KODIAK — The City of Kodiak is attempting to deal with a 124ft problem that is sitting in its shipyard: The former “floating strip club”, P/V Wild Alaskan. The vessel was impounded on Dec. 20, 2017, and has been held in the Kodiak Shipyard ever since. In early August, the city began advertising the vessel as available for purchase by the highest bidder, but received no bids.
“Nobody wants it,” said city manager Mike Tvenge. “If you look at it, it’s in need of repair. That’s part of the reason why it was pulled out of the harbor.”
Notices of the sale were hung at City Hall, in the Harbor Office, at the Post Office and were printed in the newspaper.
“It was required to go out for a 30 day period, which ended on September 7,” said Harbormaster Derrik Magnuson. “We had two inquiries, but no one actually turned in a bid after they inquired about it.”
Magnuson opined that the lack of interest is due to a number of factors. First off, it’s a large vessel which requires repairs. But magnuson also explained that the vessel is a “crab buyback boat,” which means it’s not allowed to be used in commercial fisheries. This status limits it to use as a research boat or a pleasure craft.
“Most people buying a boat like that, would want to buy it for fishing,” he said.
There are other issues that complicate the situation.
“It’s not even federally documented anymore, it’s just got AK registration now,” said Magnuson. “It’s a harder process to get a vessel re-documented. That’s why no one ever lets their documentation lapse.”
According to Tvenge, the few inquiries that the city received were made by individuals who were more interested in specific parts of the vessel.
“The people that were interested, were interested in individual items on the boat,” he said. “There’s a crane on there – somebody wanted the crane.”
Following these inquiries, the city is now considering parting the boat out for sale. There may, however, be issues with that process too. According to Tvenge, there are currently two liens on the vessel, held by Darren Byler (the former owner) and Calvin Wilson, which prompted the city to consult with its attorney on the feasibility of selling it in parts.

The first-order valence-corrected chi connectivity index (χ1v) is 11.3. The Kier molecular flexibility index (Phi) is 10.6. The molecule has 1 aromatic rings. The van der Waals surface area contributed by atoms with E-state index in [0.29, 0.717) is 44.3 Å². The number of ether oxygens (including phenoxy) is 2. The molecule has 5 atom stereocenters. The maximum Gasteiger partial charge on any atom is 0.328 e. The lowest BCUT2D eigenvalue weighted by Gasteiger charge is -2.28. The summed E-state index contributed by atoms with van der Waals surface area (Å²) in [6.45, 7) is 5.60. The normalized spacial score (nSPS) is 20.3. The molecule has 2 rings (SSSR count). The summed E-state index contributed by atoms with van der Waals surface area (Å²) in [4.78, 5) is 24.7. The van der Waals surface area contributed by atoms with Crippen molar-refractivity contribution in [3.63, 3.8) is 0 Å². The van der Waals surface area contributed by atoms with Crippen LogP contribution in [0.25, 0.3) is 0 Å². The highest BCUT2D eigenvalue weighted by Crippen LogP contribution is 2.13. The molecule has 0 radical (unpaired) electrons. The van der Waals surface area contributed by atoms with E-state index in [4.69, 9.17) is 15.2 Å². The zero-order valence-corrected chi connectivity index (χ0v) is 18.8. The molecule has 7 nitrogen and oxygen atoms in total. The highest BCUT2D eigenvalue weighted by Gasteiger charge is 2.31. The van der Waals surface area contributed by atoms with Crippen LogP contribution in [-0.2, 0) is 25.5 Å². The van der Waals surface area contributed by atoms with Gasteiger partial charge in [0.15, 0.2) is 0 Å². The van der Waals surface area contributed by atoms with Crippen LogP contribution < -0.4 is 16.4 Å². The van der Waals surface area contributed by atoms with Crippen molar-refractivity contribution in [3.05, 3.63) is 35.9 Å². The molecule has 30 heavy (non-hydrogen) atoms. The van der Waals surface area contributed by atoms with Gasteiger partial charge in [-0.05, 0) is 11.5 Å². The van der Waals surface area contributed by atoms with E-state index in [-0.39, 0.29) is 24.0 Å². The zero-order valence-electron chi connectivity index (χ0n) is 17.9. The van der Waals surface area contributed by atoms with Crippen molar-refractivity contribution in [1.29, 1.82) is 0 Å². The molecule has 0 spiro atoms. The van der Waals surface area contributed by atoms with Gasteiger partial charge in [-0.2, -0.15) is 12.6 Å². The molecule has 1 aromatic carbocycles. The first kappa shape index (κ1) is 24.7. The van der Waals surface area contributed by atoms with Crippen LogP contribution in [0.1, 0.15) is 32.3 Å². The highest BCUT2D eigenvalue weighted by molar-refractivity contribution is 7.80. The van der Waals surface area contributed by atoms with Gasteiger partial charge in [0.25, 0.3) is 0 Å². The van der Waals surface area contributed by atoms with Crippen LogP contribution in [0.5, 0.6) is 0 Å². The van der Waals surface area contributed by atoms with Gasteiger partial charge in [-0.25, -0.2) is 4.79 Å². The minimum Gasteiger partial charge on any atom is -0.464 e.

Even if the city finds that it is able to part out the vessel, it would potentially be left with a pile of scrap metal and machinery at the end of the process
“The question will be, if we part it out, what’s going to be left?” said Tvenge. “Is it just going to be a shell?”
While the future of the vessel remains uncertain, in the meantime the city has been spending money to keep the vessel in the shipyard.
“It was impounded and Darren Byler still had the opportunity to pay his fines and come and collect it,” said Tvenge “So we had to heated, we had to keep surveillance on it. We put a lot of investment in it, to make sure we didn’t ruin the boat.”
Tvenge said he was unsure of the exact cost to the city of keeping the vessel in the shipyard, saying “it’s thousands of dollars.”
Harbormaster Derrik Magnuson’s estimate, however, was much larger.
“December 21st will be one year that we’ve had it in the shipyard,” he said. “I’m fairly certain it’s over a hundred thousand dollars that’s it’s already cost the city.”
Beyond the cost of maintaining the vessel and keeping it secure, Magnuson noted that it’s taken up a space that a customer could have paid to use.
While Tvenge said that he is unsure whether the city will recuperate its expense, he said that the cost of leaving it in the water could have been greater.
“If that had sunk in the harbor, just think of the pollution,” said Tvenge. “What was the alternative?”
“What I don’t want to do is continue to store it another winter,” he added. “So I hope we can come to some closure on this thing.”
Darren Byler was not immediately available for comment.